Agro-food supply chain systems have observed a dramatic transformation in manydeveloping countries in recent years. Urbanization, in conjunction with rapid growth inincomes, has caused the character of urban diets in these countries to shift away from lowquality staple grains towards high quality cereals, then to livestock and dairy products, andvegetables and fruits [Pingali (2006)]. A combination of these factors have forced manydeveloping countries to re-orient their production and marketing systems by linking localproducers with the organized commodity networks and supermarkets to meet increasingdomestic and global consumer demands. Numerous supply chains of agricultural and foodproducts have been formed by the agents responsible for production, processing, marketingand distribution of these products. However, the existing literature is silent on the effectsof such integration on relative inefficiency of smallholder producers. This paper analyzesthe affects of such supply chains using survey data from the dairy sector of Pakistan.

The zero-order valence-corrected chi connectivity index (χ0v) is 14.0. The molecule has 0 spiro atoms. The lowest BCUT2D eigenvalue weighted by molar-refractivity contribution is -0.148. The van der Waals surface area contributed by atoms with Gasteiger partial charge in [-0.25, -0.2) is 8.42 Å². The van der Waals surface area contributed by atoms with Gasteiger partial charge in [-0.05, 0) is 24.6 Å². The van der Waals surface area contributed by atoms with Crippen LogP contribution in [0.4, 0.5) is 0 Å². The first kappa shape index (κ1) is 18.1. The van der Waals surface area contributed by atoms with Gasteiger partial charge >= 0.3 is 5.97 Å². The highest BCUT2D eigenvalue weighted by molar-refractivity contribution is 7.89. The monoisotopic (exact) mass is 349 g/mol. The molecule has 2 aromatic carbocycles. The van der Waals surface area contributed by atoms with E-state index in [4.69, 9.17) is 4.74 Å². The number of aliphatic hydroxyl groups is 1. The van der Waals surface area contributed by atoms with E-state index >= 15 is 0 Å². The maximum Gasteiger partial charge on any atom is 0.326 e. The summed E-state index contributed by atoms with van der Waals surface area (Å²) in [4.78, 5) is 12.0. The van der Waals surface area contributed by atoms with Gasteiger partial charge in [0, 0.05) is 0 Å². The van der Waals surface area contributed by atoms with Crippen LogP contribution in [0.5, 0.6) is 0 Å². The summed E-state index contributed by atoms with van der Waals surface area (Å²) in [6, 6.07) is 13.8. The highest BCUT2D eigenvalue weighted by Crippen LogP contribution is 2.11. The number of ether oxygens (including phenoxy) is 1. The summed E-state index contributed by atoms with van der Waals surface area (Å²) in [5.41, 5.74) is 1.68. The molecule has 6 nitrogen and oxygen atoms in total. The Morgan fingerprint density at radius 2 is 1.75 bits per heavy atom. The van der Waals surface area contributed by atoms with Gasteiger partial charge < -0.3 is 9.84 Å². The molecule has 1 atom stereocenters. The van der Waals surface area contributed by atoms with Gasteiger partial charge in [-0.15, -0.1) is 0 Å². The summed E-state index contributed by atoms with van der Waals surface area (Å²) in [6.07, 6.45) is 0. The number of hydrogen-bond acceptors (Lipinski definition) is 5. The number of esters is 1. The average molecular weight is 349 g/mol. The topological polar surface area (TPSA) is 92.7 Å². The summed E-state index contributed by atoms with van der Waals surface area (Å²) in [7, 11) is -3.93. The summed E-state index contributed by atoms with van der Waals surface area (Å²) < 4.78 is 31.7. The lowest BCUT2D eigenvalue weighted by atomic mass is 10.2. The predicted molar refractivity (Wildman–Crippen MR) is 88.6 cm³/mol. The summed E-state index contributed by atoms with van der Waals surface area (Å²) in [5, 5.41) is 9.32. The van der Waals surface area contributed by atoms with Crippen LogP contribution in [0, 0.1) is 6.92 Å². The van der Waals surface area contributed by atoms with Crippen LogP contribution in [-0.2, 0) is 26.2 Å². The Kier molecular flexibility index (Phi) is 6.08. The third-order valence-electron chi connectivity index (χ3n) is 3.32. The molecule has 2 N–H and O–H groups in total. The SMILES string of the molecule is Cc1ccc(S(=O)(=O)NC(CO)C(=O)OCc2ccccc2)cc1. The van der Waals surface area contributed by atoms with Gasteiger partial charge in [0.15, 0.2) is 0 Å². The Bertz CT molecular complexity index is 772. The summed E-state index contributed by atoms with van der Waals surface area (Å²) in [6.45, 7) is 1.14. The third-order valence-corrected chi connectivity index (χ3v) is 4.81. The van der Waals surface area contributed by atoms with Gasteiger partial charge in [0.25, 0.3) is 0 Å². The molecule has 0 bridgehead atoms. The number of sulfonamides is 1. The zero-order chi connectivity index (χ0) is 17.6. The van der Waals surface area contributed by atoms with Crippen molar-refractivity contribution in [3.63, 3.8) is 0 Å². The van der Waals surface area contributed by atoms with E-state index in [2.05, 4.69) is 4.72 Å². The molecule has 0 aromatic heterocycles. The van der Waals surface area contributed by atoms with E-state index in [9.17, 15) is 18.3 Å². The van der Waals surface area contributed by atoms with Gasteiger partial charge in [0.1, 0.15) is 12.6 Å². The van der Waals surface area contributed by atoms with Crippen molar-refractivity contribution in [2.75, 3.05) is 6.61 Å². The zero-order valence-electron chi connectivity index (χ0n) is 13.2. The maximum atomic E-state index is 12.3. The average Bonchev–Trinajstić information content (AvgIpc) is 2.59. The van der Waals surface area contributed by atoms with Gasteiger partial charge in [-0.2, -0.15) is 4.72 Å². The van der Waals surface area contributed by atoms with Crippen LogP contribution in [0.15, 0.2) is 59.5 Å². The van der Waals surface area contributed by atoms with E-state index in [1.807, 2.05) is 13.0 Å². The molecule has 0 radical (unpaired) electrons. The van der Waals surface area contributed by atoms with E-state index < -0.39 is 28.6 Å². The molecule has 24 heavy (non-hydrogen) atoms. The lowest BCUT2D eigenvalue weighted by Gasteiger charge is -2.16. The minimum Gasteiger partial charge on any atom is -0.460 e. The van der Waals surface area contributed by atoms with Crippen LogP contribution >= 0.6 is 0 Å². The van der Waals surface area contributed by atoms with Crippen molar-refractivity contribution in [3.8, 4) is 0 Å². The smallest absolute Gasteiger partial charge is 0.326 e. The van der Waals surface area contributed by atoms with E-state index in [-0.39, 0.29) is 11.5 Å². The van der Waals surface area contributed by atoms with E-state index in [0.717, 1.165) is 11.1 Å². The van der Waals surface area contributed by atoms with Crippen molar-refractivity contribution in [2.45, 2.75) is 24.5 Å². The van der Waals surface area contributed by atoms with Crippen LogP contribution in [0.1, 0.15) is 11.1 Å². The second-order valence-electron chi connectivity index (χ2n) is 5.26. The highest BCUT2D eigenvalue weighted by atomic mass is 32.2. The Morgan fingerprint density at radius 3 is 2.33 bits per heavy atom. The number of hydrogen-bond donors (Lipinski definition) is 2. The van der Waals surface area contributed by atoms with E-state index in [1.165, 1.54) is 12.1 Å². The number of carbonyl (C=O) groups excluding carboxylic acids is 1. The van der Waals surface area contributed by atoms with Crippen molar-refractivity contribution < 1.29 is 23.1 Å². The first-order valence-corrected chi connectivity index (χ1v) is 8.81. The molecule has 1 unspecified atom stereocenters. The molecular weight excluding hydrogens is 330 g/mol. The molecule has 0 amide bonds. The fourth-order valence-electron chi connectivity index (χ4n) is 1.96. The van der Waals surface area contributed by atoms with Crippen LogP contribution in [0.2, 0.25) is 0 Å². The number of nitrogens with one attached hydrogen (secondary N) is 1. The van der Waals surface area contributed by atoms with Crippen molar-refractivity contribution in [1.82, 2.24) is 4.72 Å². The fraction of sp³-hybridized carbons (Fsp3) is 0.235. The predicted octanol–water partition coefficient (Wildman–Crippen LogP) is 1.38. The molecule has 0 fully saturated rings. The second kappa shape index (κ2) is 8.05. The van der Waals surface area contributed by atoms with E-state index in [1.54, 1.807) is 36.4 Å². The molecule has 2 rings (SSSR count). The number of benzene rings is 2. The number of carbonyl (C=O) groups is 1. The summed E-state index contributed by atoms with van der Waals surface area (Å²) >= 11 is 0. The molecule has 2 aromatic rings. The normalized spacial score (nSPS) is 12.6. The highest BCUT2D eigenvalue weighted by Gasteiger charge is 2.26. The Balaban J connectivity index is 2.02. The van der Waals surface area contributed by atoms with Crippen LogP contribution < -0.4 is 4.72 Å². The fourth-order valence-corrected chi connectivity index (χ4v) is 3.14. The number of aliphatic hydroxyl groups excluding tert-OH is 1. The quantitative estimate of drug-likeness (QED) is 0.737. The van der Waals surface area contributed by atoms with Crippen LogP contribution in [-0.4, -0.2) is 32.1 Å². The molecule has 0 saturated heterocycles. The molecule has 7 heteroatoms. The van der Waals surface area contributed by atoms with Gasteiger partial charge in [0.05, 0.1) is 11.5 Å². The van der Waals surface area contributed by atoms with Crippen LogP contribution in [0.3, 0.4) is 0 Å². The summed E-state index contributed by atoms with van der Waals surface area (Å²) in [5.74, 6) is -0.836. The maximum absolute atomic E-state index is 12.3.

Much of the research into supply chain networks continues to rely on agribusiness theory[e.g., Dolan and Humphrey (2000), Islam (2007), Sartorius and Kirsten (2007)]. A vastliterature also examines production and distribution planning of supply chains [see, amongothers, Ahumada and Villalabos (2008)], while many others address issues related to publichealth as in Jevsnik et al. (2008). A few papers such as Gow and Swinnen (1998) and Keyand Runsten (1999) show that FDI in developing nations helps in enforcement of contractsand adoption of new technologies, yet others [e.g., Dolan and Humphrey (2000), andWeatherspoon and Reardon (2003)] conclude that FDI negatively affects small localsuppliers. Gow and Swinnen (2001) and Dries and Swinnen (2004) show that FDI relatedvertical and horizontal integration contributes to increased access to finance, inputs andproductivity growth while Gorton et al. (2006) illustrate how asymmetric informationbetween dairy farmers and milk processors leads to market failure. Some recent studieshave voiced concerns about exclusion of small-scale farmers in developing countries fromprofitable niche markets due to tighter alignment of supply chains producing for internationalsuper markets [e.g., Reardon and Barrett (2000), Stanton (2000), Unneveher (2000), Sartoriusand Kirsten (2007)]. Yet there is no empirical evidence in the existing literature on theeffects of producer participation in supply chain networks on productive efficiency.